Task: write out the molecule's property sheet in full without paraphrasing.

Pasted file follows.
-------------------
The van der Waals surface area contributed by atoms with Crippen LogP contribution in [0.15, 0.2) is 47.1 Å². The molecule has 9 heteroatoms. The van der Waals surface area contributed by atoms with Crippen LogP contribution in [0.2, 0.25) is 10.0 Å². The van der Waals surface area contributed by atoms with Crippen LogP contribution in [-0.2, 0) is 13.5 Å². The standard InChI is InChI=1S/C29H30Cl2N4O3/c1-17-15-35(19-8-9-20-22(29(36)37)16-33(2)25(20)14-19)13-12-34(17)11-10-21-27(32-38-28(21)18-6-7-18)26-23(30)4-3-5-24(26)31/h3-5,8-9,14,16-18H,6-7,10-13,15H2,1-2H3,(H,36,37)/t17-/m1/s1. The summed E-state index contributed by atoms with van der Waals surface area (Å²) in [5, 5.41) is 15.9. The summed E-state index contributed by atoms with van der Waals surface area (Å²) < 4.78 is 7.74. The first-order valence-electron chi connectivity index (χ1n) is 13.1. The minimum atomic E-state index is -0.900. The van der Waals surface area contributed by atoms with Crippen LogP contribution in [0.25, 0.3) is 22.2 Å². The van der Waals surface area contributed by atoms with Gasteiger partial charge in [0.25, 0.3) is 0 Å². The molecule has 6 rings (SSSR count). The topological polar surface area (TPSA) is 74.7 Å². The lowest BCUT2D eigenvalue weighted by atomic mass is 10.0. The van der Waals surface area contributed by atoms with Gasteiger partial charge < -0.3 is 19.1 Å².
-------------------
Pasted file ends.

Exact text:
The van der Waals surface area contributed by atoms with Crippen LogP contribution in [0.15, 0.2) is 47.1 Å². The molecule has 9 heteroatoms. The van der Waals surface area contributed by atoms with Crippen LogP contribution in [0.2, 0.25) is 10.0 Å². The van der Waals surface area contributed by atoms with Crippen LogP contribution in [-0.2, 0) is 13.5 Å². The standard InChI is InChI=1S/C29H30Cl2N4O3/c1-17-15-35(19-8-9-20-22(29(36)37)16-33(2)25(20)14-19)13-12-34(17)11-10-21-27(32-38-28(21)18-6-7-18)26-23(30)4-3-5-24(26)31/h3-5,8-9,14,16-18H,6-7,10-13,15H2,1-2H3,(H,36,37)/t17-/m1/s1. The summed E-state index contributed by atoms with van der Waals surface area (Å²) in [5, 5.41) is 15.9. The summed E-state index contributed by atoms with van der Waals surface area (Å²) < 4.78 is 7.74. The first-order valence-electron chi connectivity index (χ1n) is 13.1. The minimum atomic E-state index is -0.900. The van der Waals surface area contributed by atoms with Crippen LogP contribution in [0.25, 0.3) is 22.2 Å². The van der Waals surface area contributed by atoms with Gasteiger partial charge in [0.25, 0.3) is 0 Å². The molecule has 6 rings (SSSR count). The topological polar surface area (TPSA) is 74.7 Å². The lowest BCUT2D eigenvalue weighted by atomic mass is 10.0. The van der Waals surface area contributed by atoms with Gasteiger partial charge < -0.3 is 19.1 Å².